Several recent studies are telling us that illicit cryptomining is becoming a very large threat. This may leave many threat watchers wondering “what happened to ransomware”? After all, 2017 was a huge year for ransomware.
But criminal hacking is a numbers game. There are a limited number of systems susceptible to a given attack. This is why malicious spam needs to be sent in such high volume. But, with ransomware, the hacker must also rely on the victim to pay the ransom. If the ransomware hits a non-critical system, the victim may choose to just reformat the machine. After WannaCry, CYR3CON observed debate within the malicious hacker community about the ransom price associated with WannaCry. This was in the context that the ransom requested was generally too low and that revenue produced by the attack did not meet expectations.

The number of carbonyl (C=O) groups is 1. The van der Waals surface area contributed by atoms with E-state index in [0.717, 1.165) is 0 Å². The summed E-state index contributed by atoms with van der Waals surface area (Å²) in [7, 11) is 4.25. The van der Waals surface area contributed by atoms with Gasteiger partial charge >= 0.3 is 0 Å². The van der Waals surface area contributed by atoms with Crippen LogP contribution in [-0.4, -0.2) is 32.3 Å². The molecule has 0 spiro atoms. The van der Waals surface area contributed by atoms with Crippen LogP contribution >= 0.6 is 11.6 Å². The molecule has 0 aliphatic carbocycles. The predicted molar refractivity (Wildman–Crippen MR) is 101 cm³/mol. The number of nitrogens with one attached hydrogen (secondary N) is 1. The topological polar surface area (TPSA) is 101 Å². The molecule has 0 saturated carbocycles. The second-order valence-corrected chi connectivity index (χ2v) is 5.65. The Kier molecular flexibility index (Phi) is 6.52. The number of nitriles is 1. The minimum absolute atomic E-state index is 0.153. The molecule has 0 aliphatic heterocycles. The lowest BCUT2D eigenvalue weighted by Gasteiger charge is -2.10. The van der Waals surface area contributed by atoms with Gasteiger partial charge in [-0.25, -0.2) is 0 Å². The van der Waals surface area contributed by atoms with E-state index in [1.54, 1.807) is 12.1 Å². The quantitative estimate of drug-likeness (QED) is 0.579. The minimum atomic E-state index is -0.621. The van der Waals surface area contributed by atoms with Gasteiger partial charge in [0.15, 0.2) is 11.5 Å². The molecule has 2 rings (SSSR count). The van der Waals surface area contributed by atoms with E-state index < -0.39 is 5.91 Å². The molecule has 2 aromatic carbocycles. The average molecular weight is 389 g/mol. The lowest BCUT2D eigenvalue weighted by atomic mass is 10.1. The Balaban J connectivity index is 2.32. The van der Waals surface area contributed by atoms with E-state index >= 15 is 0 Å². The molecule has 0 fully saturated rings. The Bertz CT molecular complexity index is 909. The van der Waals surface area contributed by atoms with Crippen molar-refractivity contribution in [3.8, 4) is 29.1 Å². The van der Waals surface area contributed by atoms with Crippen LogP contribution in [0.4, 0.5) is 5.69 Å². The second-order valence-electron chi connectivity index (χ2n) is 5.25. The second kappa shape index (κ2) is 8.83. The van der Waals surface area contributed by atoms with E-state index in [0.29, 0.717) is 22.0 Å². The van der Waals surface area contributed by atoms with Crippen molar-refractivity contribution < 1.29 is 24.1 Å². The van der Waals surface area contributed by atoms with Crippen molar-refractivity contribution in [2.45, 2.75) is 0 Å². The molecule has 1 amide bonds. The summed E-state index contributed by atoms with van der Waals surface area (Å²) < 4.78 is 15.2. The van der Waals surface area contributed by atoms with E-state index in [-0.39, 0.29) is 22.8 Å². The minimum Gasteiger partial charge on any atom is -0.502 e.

Cryptomining addresses the revenue problem for the hackers. It does not rely on someone making a payment. Rather the monetization is direct. While ransomware was the theft of money from the victim, crytomining is the theft of computational resources. The key is the conversion of those computational resources to cash.
That leads to the problem with cryptomining. The malware must go undetected longer for the hackers to collect. This is why stealthy techniques such as fileless malware are on the rise. The stealth enables the attackers to carry out the attack.
But cryptomining often relies on certain vulnerabilities such as privilege escalation to carry out the attack. In the end, even these stealth, more easy-to-monetize attacks must get on the system.